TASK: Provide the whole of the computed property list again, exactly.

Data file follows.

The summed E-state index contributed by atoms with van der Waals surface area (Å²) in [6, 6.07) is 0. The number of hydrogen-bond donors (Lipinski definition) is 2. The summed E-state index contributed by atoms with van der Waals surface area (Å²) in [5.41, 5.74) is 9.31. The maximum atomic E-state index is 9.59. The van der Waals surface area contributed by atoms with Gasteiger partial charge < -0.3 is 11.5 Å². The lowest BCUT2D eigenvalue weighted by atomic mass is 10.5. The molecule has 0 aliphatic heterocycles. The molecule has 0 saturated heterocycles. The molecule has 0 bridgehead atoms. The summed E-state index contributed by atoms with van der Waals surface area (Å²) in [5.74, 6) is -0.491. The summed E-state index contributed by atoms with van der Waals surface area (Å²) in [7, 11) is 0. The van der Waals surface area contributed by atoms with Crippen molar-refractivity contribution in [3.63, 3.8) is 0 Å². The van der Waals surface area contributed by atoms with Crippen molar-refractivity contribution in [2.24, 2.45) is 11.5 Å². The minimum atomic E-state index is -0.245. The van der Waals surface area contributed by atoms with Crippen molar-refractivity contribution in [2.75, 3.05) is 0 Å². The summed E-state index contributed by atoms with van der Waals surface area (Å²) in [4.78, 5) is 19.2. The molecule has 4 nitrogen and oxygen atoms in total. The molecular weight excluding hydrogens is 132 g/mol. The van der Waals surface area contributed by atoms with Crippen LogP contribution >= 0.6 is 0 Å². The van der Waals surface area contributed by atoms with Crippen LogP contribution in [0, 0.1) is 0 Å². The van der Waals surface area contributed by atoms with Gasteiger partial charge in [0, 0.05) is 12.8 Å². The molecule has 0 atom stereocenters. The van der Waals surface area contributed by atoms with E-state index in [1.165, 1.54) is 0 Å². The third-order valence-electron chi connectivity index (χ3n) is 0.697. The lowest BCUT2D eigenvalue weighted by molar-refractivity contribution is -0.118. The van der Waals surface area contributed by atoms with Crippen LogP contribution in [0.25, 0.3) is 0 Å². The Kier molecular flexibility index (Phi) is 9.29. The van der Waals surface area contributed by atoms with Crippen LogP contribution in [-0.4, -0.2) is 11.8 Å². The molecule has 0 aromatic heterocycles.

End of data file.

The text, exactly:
The summed E-state index contributed by atoms with van der Waals surface area (Å²) in [6, 6.07) is 0. The number of hydrogen-bond donors (Lipinski definition) is 2. The summed E-state index contributed by atoms with van der Waals surface area (Å²) in [5.41, 5.74) is 9.31. The maximum atomic E-state index is 9.59. The van der Waals surface area contributed by atoms with Gasteiger partial charge < -0.3 is 11.5 Å². The lowest BCUT2D eigenvalue weighted by atomic mass is 10.5. The molecule has 0 aliphatic heterocycles. The molecule has 0 saturated heterocycles. The molecule has 0 bridgehead atoms. The summed E-state index contributed by atoms with van der Waals surface area (Å²) in [5.74, 6) is -0.491. The summed E-state index contributed by atoms with van der Waals surface area (Å²) in [7, 11) is 0. The van der Waals surface area contributed by atoms with Crippen molar-refractivity contribution in [3.63, 3.8) is 0 Å². The van der Waals surface area contributed by atoms with Crippen molar-refractivity contribution in [2.24, 2.45) is 11.5 Å². The minimum atomic E-state index is -0.245. The van der Waals surface area contributed by atoms with Crippen molar-refractivity contribution in [2.75, 3.05) is 0 Å². The summed E-state index contributed by atoms with van der Waals surface area (Å²) in [4.78, 5) is 19.2. The molecule has 4 nitrogen and oxygen atoms in total. The molecular weight excluding hydrogens is 132 g/mol. The van der Waals surface area contributed by atoms with Crippen LogP contribution >= 0.6 is 0 Å². The van der Waals surface area contributed by atoms with Crippen LogP contribution in [0, 0.1) is 0 Å². The van der Waals surface area contributed by atoms with Gasteiger partial charge in [0, 0.05) is 12.8 Å². The molecule has 0 atom stereocenters. The van der Waals surface area contributed by atoms with E-state index in [1.165, 1.54) is 0 Å². The third-order valence-electron chi connectivity index (χ3n) is 0.697. The lowest BCUT2D eigenvalue weighted by molar-refractivity contribution is -0.118. The van der Waals surface area contributed by atoms with Crippen LogP contribution in [0.25, 0.3) is 0 Å². The Kier molecular flexibility index (Phi) is 9.29. The van der Waals surface area contributed by atoms with Crippen LogP contribution in [-0.4, -0.2) is 11.8 Å². The molecule has 0 aromatic heterocycles.